Haunted

Halloween Around the World

Halloween may be an American tradition, but its roots go way back. All the best superstitions of the Roman, Celtic, Catholic and European folk traditions, as well as good old American greed, have morphed into the modern-day celebration of Halloween. Second only to Christmas in spending, this superstition-rich amalgam of a holiday has become a celebration of our need to embrace our more base desires. See how countries around the world put their own spooky spin on Halloween, as well as honor spirits from beyond the grave.

Chad Champoux

United States

Where Christmas celebrates good cheer, Halloween has become a night for sensual, sybaritic revelry in the United States. It’s a chance to mask our socially-accepted selves and explore the darker side of our nature in a fun, harmless manner. What started in Europe as a day to cast out evil spirits and keep them from ruining crops or starting other mayhem, has become a celebration of self-indulgence -- especially for children, who get to dress up and go from house to house demanding “trick or treat!” Big Halloween events in the US include: Guavaween, Tampa, FL; Festival of the Dead, Salem, MA; West Hollywood Halloween Carnival, West Hollywood, CA; and Fetish & Fantasy Halloween Ball, Las Vegas.
AFP/Getty Images

France

The French are not typically fain to adopt any celebration with a bourgeois whiff to it, but in recent years, with the help of Coca-Cola, McDonald’s and Francophile ex-pats, Halloween is taking root in France. And, of course, the French love to dress up and have a party. The jury is still out on if Halloween is gonna stick, but you can be sure that when Yves St. Laurent puts a Halloween costume on the fashion runway, the French take notice. The town of Limoges, goes all out each year with a parade of ghosts and ghouls, and the American Dream Diner in Paris celebrates Halloween robustly as well.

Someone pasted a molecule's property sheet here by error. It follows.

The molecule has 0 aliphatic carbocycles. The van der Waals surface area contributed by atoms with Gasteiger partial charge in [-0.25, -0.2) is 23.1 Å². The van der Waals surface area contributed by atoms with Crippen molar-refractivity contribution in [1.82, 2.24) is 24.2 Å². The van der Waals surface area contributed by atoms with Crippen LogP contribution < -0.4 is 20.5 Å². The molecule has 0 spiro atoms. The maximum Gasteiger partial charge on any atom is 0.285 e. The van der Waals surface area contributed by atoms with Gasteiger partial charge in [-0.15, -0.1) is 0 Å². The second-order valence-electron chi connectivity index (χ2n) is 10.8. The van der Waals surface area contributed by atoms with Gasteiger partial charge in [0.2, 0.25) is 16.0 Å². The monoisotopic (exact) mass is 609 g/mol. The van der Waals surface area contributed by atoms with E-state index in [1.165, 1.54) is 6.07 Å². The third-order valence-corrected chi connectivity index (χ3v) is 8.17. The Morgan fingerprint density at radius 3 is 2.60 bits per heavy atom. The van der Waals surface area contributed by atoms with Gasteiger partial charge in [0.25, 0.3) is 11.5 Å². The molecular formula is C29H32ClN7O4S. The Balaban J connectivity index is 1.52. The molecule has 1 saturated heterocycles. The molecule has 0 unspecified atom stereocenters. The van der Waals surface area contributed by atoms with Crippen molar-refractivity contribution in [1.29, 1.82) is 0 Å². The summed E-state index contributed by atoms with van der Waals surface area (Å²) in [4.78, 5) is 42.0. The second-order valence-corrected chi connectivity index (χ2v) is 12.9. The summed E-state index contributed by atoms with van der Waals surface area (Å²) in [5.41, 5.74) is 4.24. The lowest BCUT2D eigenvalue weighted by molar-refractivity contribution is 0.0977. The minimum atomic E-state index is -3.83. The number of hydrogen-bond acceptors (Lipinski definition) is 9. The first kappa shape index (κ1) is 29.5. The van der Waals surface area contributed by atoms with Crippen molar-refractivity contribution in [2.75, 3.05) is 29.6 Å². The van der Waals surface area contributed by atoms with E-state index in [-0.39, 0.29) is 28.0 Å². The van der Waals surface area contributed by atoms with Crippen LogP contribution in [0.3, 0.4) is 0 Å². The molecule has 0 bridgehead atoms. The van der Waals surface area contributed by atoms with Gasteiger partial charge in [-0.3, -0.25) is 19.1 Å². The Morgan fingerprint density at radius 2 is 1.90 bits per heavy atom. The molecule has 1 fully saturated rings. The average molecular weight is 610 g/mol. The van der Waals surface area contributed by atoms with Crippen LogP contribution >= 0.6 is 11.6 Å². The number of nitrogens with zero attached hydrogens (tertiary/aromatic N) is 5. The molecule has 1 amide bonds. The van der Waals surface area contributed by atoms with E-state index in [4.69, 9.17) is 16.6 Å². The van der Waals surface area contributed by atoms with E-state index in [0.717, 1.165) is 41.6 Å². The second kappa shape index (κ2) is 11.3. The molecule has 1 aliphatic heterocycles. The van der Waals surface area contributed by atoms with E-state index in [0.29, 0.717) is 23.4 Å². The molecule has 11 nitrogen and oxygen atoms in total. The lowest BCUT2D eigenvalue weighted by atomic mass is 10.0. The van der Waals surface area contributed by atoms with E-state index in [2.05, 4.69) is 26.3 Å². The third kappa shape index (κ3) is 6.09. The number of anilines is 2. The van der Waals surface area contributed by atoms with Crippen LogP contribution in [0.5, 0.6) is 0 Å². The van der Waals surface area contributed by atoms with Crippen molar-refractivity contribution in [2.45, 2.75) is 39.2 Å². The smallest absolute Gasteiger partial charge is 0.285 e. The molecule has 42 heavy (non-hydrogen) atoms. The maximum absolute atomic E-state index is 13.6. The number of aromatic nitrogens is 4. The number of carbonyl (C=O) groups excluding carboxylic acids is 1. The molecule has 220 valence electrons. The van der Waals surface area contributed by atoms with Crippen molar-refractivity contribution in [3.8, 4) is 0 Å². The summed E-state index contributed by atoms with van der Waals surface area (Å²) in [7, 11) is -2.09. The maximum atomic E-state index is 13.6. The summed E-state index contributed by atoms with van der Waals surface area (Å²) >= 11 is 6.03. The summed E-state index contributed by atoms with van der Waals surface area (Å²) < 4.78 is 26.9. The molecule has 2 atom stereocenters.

AFP/Getty Images

Mexico

No nation celebrates the dead with festivities better than Mexico. In fact, “Dia de los Muertos” (Day of the Dead), is celebrated over several days, from Oct. 31 through Nov. 2. It’s not Halloween at all, but rather a way that All Souls Day comes to life in Mexico. The celebration offers a chance to remember the deceased, tell their stories and celebrate their lives. Family feasts, skull-shaped sweets, lots of tequila, dancing and mariachi music, as well as parades of people dressed as skeletons, all ensure that one’s ancestors are well remembered. The celebration is embraced across Mexico, with huge festivities even in the smallest of villages.
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